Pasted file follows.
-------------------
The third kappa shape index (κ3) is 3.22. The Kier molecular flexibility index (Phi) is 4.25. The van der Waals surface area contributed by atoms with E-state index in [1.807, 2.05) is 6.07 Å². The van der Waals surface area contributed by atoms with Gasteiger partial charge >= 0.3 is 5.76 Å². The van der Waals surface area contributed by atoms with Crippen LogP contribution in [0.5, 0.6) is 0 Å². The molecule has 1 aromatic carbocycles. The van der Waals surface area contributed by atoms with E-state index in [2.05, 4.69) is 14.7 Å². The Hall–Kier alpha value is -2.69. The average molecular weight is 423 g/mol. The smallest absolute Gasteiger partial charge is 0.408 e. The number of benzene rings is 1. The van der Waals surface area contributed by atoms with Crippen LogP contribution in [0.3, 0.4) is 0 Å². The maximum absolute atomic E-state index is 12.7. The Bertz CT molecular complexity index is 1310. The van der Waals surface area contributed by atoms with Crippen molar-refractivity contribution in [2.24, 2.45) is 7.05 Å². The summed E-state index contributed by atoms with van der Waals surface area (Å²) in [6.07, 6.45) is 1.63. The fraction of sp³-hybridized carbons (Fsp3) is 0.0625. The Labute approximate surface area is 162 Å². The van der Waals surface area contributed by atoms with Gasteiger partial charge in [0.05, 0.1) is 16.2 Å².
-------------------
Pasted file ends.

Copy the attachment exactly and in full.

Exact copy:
The third kappa shape index (κ3) is 3.22. The Kier molecular flexibility index (Phi) is 4.25. The van der Waals surface area contributed by atoms with E-state index in [1.807, 2.05) is 6.07 Å². The van der Waals surface area contributed by atoms with Gasteiger partial charge >= 0.3 is 5.76 Å². The van der Waals surface area contributed by atoms with Crippen LogP contribution in [0.5, 0.6) is 0 Å². The molecule has 1 aromatic carbocycles. The van der Waals surface area contributed by atoms with E-state index in [2.05, 4.69) is 14.7 Å². The Hall–Kier alpha value is -2.69. The average molecular weight is 423 g/mol. The smallest absolute Gasteiger partial charge is 0.408 e. The number of benzene rings is 1. The van der Waals surface area contributed by atoms with Crippen LogP contribution in [0.3, 0.4) is 0 Å². The maximum absolute atomic E-state index is 12.7. The Bertz CT molecular complexity index is 1310. The van der Waals surface area contributed by atoms with Crippen molar-refractivity contribution in [2.24, 2.45) is 7.05 Å². The summed E-state index contributed by atoms with van der Waals surface area (Å²) in [6.07, 6.45) is 1.63. The fraction of sp³-hybridized carbons (Fsp3) is 0.0625. The Labute approximate surface area is 162 Å². The van der Waals surface area contributed by atoms with Gasteiger partial charge in [0.05, 0.1) is 16.2 Å².